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When Nature Comes Calling, Its Best To Be Prepared
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Matt Keenan
Coyote sightings in the county may not be newsworthy, unless it’s in your neighborhood and you have pets that make a nice appetizer. Last fall, we saw a coyote running along 135th and Mission Road — a few blocks from our house — when I was coming home from work. The second I pulled in the driveway, my greeter-in-chief gave me instant reassurance everything was fine.
Still, that thought enters your head, especially, when, like us, you never have been a fan of fences. After all, Bernie, a dead ringer for the Shaggy DA, has the temperament of a toddler, but when she looks in the mirror she sees Rin Tin Tin.
ADT she’s not. In truth, her most threatening asset is her tail. When it moves, major weather patterns are influenced. The only intruders worthy of a muffled bark are the ones I wish she could actually repel — the UPS and Fed Ex guys. Memo to both: Our closets are full.
So the notion of a predator looking for lunch has been on our radar, and the fact that geese land in the soccer field to the south increases the probability of an interaction. Yet we were unprepared for the phone call from our neighbor three weeks ago: “Look in your backyard, do you see that coyote?”
Lori stared out the windows — nothing. But the next week around 10 p.m. we heard coyotes howling. It was both unnerving and a foreshadowing of what was to come. The only person unconcerned was Bernie, soundly sleeping at the foot of our bed.
So a recent Friday morning, I let Bernie out while I got dressed for work. It was 6:45. Ten minutes later I heard her barking at the back door.
What Bernie wants, Bernie gets, so I went to let her in. What I saw appear at the property line made my heart jump. A coyote. Bernie saw it a second later. She took off in chase. The coyote disappeared through the tree belt and Bernie was headed right behind it. I was in full panic mode. “Bernie!! No!!”
I was in pursuit. There were a couple problems with my advance, however. For one, all I was wearing was a towel, having just left the shower. Another complication: I was heading straight toward Prairie Star Middle<> School -- one of the largest middle schools in southern Johnson County. Somewhere on the property parents were dropping off their children, about to notice a man busting through the trees, running directly toward them. Later I considered the headlines. “Naked man arrested near middle school.” “Freelance writer fired.” “Bond set at 1 billion dollars.” “Wife files divorce papers.” “Dog sent to shelter.”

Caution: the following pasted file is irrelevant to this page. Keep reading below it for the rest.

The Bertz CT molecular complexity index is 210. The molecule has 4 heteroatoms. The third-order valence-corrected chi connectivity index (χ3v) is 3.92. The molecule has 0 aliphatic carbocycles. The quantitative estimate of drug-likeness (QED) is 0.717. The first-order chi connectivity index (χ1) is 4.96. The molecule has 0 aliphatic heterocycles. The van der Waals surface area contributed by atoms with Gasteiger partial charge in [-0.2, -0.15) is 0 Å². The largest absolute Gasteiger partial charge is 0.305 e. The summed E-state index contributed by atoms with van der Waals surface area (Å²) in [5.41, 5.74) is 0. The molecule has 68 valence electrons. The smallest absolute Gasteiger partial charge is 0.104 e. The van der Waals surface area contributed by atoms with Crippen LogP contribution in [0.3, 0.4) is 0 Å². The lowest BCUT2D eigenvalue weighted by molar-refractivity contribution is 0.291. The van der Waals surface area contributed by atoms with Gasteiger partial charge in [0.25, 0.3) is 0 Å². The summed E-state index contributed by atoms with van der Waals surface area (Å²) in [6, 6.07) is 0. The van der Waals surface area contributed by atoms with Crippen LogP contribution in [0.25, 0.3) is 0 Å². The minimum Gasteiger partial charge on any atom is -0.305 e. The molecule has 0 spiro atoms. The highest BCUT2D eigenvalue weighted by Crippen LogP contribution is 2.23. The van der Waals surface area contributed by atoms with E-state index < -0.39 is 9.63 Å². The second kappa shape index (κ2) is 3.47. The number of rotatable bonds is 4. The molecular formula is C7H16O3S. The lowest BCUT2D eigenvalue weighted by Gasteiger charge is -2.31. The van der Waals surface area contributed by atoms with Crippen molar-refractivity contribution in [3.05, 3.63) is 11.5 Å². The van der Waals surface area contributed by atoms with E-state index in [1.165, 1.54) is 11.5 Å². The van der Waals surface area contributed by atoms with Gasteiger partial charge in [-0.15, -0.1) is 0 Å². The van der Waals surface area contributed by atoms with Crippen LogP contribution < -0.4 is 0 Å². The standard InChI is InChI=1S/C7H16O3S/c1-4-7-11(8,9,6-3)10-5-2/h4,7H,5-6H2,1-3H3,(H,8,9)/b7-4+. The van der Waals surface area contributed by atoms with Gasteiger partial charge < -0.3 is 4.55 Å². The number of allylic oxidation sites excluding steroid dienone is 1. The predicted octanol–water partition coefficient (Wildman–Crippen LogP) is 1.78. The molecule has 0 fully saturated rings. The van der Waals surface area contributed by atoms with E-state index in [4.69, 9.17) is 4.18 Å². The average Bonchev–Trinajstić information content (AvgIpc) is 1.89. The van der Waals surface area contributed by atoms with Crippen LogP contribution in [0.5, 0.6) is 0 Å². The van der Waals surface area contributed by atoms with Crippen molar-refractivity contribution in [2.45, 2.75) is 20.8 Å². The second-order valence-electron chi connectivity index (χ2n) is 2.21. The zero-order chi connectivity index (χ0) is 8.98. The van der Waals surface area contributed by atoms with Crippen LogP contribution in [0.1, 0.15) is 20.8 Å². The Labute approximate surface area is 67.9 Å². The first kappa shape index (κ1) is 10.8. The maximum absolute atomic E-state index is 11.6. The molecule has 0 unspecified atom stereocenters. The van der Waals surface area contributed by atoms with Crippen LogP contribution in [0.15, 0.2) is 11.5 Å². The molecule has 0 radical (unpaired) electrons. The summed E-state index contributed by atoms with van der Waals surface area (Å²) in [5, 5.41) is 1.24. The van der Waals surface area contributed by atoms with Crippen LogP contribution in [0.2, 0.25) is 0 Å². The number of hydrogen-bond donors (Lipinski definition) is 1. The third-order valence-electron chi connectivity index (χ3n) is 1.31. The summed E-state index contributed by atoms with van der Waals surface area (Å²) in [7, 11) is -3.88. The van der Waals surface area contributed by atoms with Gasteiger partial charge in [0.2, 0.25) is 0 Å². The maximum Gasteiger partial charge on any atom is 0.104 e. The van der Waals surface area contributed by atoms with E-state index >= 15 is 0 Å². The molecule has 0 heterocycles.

About three steps from the tree line, I did a 180, ran inside the house, screamed to my wife and daughter something like, “Bernie is fighting Cujo!” In the 30 seconds it took to throw on clothes, I imagined Bernie taking on Bigfoot, Alaskan wolves and African cheetahs. I returned with jeans and shoes and to my shock, there was Bernie, back at the door, waiting for me to join her. The tail was setting a land speed record.
“Bernie! Stay!” She darted. This time she stopped at the tree line to see if her BFF was coming, too. I reached down and grabbed her and carried her inside. By now wife and daughter were up, watching through the windows, and they quickly embraced the golden one. She was in celebration mode, the canine equivalent of a high-five. She saw the enemy and it retreated, saving the Keenan family.
Here’s hoping that if our visitor returns to our subdivision again, it’s not a school day.